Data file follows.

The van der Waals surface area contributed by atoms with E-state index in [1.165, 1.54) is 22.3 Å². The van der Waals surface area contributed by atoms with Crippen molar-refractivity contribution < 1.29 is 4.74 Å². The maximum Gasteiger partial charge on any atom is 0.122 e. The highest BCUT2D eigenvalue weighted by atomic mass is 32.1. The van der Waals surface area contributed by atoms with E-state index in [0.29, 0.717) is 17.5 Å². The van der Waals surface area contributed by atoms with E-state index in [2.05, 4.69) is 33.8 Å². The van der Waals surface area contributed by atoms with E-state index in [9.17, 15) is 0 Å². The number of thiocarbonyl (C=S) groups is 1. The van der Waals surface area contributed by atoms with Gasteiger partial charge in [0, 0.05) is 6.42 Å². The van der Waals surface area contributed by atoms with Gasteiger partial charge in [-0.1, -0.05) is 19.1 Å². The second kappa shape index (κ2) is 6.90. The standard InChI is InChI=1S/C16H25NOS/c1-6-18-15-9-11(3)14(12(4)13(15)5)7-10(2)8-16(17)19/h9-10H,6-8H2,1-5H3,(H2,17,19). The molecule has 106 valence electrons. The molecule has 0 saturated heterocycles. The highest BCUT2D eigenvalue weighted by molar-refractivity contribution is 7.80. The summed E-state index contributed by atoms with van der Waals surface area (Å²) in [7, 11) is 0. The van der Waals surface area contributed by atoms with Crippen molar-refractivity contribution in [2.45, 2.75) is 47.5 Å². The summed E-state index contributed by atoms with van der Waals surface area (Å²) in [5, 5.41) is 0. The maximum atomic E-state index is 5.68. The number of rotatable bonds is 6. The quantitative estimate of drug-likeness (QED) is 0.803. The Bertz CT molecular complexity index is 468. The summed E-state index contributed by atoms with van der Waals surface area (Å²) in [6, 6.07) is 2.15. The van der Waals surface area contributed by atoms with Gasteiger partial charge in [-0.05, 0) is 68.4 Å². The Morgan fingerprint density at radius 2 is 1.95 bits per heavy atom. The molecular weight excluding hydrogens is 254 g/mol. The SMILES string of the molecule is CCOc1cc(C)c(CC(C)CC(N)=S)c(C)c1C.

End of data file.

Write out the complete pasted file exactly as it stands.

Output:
The van der Waals surface area contributed by atoms with E-state index in [1.165, 1.54) is 22.3 Å². The van der Waals surface area contributed by atoms with Crippen molar-refractivity contribution < 1.29 is 4.74 Å². The maximum Gasteiger partial charge on any atom is 0.122 e. The highest BCUT2D eigenvalue weighted by atomic mass is 32.1. The van der Waals surface area contributed by atoms with E-state index in [0.29, 0.717) is 17.5 Å². The van der Waals surface area contributed by atoms with E-state index in [2.05, 4.69) is 33.8 Å². The van der Waals surface area contributed by atoms with E-state index in [9.17, 15) is 0 Å². The number of thiocarbonyl (C=S) groups is 1. The van der Waals surface area contributed by atoms with Gasteiger partial charge in [0, 0.05) is 6.42 Å². The van der Waals surface area contributed by atoms with Gasteiger partial charge in [-0.1, -0.05) is 19.1 Å². The second kappa shape index (κ2) is 6.90. The standard InChI is InChI=1S/C16H25NOS/c1-6-18-15-9-11(3)14(12(4)13(15)5)7-10(2)8-16(17)19/h9-10H,6-8H2,1-5H3,(H2,17,19). The molecule has 106 valence electrons. The molecule has 0 saturated heterocycles. The highest BCUT2D eigenvalue weighted by molar-refractivity contribution is 7.80. The summed E-state index contributed by atoms with van der Waals surface area (Å²) in [7, 11) is 0. The van der Waals surface area contributed by atoms with Crippen molar-refractivity contribution in [2.45, 2.75) is 47.5 Å². The summed E-state index contributed by atoms with van der Waals surface area (Å²) in [5, 5.41) is 0. The maximum atomic E-state index is 5.68. The number of rotatable bonds is 6. The quantitative estimate of drug-likeness (QED) is 0.803. The Bertz CT molecular complexity index is 468. The summed E-state index contributed by atoms with van der Waals surface area (Å²) in [6, 6.07) is 2.15. The van der Waals surface area contributed by atoms with Gasteiger partial charge in [-0.05, 0) is 68.4 Å². The Morgan fingerprint density at radius 2 is 1.95 bits per heavy atom. The molecular weight excluding hydrogens is 254 g/mol. The SMILES string of the molecule is CCOc1cc(C)c(CC(C)CC(N)=S)c(C)c1C.